“Who’s in the chair for style?”, The Australian, 8-9 Jan, 1994.

Chair City.

Ross Harley

In theory, people can sit on just about anything. In practice, most of us pull up a chair.

Not many agree what makes the perfect chair. Anyone who has been to a design warehouse recently will testify that such an ideal is virtually impossible to define. Should it be padded, moulded, wooden, metal, plastic, four-legged, three-legged, bendy, rigid, vertical, reclining, plain, ornate, brightly patterned, minimal, modern, postmodern, antique, mass-produced, a one-off, swivelling, folding, built to last, or built to last about five minutes?

Comfort and style are high on everyone’s list. Ultimately however, the physical, aesthetic, and cultural values we find in the modern chair are not based on function. They’re more about expression, about how we feel even before we sit down. Comfort’s a matter of meaning and symbolism as well as shape, material and touch. No amount of ergonomic measurement can save an stupid piece of twisted metal and foam.

The chair remains one of the few everyday objects that encapsulates the entire spectrum of design. Beautiful to look at or lethal to sit on, the chair conveys the essence of a period’s style.

According to British architects Alison and Peter Smithson, “the act of making territory starts with our clothes. With a chair we extend our sense of territory beyond our skin. It could be said that when we design a chair, we make a society and a city in miniature.” Around the chair, new buildings are built.

Unlike watches, pens, shoes or other more decorative functional objects, the chair suggests a certain approach to space and drama. The principles of construction, gravity, and engineering are held together by a few strips of leather, metal joints, moulded timber or extruded plastics. To make a chair is to recast all ideas of functionality anew.

If the history of modern architecture coincides with that of the modern chair, we could say that chairs are the only complete work of architects like Walter Gropius, Le Corbusier, Gerrit Rietveld, Charles and Ray Eames, Eileen Gray, Zaha Hadid, or Marcel Breuer. While modern urban planning has headed straight down the road of failure, the chair remains the only structure of habitation that has truly undergone a complete and successful revolution.

A perfectly controllable minimal structure, the chair offers countless opportunities to modify morphology in the name of design. Its shape, material and dimension convey the modern designer’s signature. No wonder every architect wants to cut their teeth on a chair.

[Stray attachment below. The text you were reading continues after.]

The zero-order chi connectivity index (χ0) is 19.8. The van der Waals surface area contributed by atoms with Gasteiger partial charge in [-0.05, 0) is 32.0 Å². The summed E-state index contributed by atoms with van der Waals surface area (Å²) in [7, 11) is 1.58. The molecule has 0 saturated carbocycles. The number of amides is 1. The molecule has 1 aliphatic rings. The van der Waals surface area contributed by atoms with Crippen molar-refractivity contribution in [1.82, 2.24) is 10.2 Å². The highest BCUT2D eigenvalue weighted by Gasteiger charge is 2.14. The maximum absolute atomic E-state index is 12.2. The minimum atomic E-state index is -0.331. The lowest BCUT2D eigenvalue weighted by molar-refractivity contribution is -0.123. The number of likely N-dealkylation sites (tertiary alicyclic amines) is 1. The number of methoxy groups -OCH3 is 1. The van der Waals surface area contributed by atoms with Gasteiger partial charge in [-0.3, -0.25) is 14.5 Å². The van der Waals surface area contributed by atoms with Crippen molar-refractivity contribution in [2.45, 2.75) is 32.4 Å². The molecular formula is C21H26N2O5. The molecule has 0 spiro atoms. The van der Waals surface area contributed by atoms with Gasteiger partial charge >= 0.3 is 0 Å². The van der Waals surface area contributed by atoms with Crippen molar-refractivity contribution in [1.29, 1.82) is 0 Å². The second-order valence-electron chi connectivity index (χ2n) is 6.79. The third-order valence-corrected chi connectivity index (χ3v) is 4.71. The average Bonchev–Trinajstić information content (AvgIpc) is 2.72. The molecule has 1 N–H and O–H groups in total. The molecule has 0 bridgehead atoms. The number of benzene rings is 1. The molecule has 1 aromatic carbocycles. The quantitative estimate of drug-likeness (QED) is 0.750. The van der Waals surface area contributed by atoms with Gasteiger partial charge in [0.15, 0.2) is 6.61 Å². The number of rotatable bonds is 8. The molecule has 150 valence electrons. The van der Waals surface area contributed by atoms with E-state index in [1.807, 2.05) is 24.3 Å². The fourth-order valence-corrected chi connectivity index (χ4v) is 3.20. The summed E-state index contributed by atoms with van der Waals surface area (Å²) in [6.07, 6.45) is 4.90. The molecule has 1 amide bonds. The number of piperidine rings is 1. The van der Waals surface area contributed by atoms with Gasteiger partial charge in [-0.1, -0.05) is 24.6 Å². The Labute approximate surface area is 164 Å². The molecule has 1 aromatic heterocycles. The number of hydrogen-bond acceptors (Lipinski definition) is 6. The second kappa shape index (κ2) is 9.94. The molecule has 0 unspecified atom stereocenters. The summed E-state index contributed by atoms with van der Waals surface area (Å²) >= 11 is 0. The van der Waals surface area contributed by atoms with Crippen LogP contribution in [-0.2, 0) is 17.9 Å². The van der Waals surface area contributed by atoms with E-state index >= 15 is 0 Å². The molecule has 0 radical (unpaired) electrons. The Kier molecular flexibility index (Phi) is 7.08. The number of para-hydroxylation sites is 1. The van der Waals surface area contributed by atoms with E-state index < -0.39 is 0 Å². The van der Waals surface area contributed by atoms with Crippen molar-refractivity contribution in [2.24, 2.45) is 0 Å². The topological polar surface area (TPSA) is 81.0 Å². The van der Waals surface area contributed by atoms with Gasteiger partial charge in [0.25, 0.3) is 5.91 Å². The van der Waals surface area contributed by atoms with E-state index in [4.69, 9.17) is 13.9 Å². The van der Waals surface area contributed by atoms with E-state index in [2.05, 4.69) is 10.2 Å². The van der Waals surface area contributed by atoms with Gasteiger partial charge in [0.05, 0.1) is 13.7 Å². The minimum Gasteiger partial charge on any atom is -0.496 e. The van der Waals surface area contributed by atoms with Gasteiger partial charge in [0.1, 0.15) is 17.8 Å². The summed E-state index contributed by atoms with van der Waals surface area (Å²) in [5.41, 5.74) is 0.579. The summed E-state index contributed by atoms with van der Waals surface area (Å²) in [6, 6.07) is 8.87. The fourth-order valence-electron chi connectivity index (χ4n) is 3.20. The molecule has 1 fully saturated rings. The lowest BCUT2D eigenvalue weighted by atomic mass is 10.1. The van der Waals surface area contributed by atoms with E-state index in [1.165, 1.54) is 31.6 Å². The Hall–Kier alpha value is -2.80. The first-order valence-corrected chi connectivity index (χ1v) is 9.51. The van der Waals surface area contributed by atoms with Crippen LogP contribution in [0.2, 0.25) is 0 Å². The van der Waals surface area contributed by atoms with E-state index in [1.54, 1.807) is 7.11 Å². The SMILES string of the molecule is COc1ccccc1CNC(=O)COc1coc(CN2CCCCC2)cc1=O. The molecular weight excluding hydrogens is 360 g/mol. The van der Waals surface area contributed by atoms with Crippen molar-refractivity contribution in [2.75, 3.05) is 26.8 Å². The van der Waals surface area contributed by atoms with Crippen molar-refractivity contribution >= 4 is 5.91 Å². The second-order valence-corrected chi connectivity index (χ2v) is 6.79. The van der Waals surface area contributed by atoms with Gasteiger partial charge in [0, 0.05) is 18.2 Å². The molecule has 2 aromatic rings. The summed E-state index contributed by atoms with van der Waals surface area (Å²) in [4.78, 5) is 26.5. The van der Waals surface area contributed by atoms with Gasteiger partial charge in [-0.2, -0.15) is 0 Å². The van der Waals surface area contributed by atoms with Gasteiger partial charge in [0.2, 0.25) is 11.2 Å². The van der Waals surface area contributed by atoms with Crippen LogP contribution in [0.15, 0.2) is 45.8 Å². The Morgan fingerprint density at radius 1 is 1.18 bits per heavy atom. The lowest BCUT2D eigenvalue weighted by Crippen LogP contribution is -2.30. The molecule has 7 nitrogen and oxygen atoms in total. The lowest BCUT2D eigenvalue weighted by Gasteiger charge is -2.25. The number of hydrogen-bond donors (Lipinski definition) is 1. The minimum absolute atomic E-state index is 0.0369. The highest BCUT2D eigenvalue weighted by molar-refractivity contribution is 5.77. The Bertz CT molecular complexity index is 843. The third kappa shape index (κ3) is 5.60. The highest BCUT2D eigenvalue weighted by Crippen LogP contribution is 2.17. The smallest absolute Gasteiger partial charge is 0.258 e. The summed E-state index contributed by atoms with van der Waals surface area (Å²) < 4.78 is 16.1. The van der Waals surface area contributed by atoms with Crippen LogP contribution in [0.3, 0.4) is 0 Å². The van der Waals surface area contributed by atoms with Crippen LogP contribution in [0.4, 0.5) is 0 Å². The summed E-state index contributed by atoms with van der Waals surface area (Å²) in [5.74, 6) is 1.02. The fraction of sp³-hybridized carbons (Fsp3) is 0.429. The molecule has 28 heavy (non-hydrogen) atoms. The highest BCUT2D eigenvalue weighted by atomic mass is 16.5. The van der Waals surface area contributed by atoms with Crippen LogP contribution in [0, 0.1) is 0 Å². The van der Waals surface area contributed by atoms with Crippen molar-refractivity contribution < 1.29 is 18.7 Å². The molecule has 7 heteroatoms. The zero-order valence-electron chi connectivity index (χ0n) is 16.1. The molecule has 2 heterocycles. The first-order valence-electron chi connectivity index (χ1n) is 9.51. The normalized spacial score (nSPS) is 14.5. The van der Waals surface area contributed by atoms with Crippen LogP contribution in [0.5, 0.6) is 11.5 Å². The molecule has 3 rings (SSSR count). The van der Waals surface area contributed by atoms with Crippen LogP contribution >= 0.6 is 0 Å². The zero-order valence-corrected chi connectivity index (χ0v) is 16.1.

Some chairs are instant classics, like Danish designer Arne Jacobsen’s free-form stacking chairs. In production since their debut in 1955, these all-purpose multicoloured moulded plywood chairs can still be spotted around many a public or private dining table.

The upholstered bent plywood chairs of Melbourne’s Grant Featherston (known as the Contour range) have also been available since the 50s. Like Peter Makeig’s Descon label , which manufactured very successful copies of Eames’ moulded plywood chairs in Sydney during the 50s, Featherston struck a chord with the modern desire for abstract elegance and plain old-fashioned comfort. Sydney architect Douglas Snelling’s rectilinear Line chairs, characteristically upholstered in parachute webbing since the 40s, are also perfectly functional and ‘non-obstructive’. With such chairs, small domestic interiors breathe a little easier.

Iraqi Zaha Hadid’s amorphic furniture depicts fantastic silhouette cities in miniature. Her work is about a particular way of seeing space, and the long sweeping lines of her 80s chairs are part of her challenging, if slightly unbuildable, architectural project.

Britain’s post-industrialist Ron Arad has made jokey but comfy machines-to-sit-in by incorporating the leather car seat of a Rover. This early 80s crossing of boundaries brought the support and sumptuousness of the automobile into the immobile space of the lounge.

Such novelty was toyed with earlier by Italian designers like Achille Castiglione. His high-tech tractor seat stool for example (produced during the late 50s) can be seen as a pop industrial response to the artist Marcel Duchamp’s controversial readymades. A more recent revival of the idea can be found the in mountain bike seats stools that sometimes populate fashion stores.

Of course, asking designers to stop coming up with novel chair designs is a bit like asking pop stars to stop making records and movies. I often think of all those media moments that have heightened the popularity and significance of the designer’s chair beyond a small coterie. Images of French filmmaker Jean Luc Godard sitting on a Harry Bertoia wire mesh chair, of Robert Taylor bouncing off a springy Saarinen womb chair in the 50s Hollywood film “Rogue Cop”, or of Santa Claus ho-hoing in an Eames chair for a 50s Coca Cola ad helped bring the modern chair to a mass audience.

Today a similar status has been granted Sydney- (now Paris-) based Marc Newson’s aluminium Lockheed lounge, which recently starred in Madonna’s clip for her song “Rain”. What better way to elevate Newson’s one-off shiny smooth aluminium torso to the level of unattainable cult status?

As Danish furniture designer Hans Wegner put it, sitting is basically a compromise between standing up and lying down. Though there will remain many who’d rather sit on the ground than suffer the occasional undignified compromise of a modern chair, the designer will without doubt continue to find novel and imaginative ways for us to park our seats.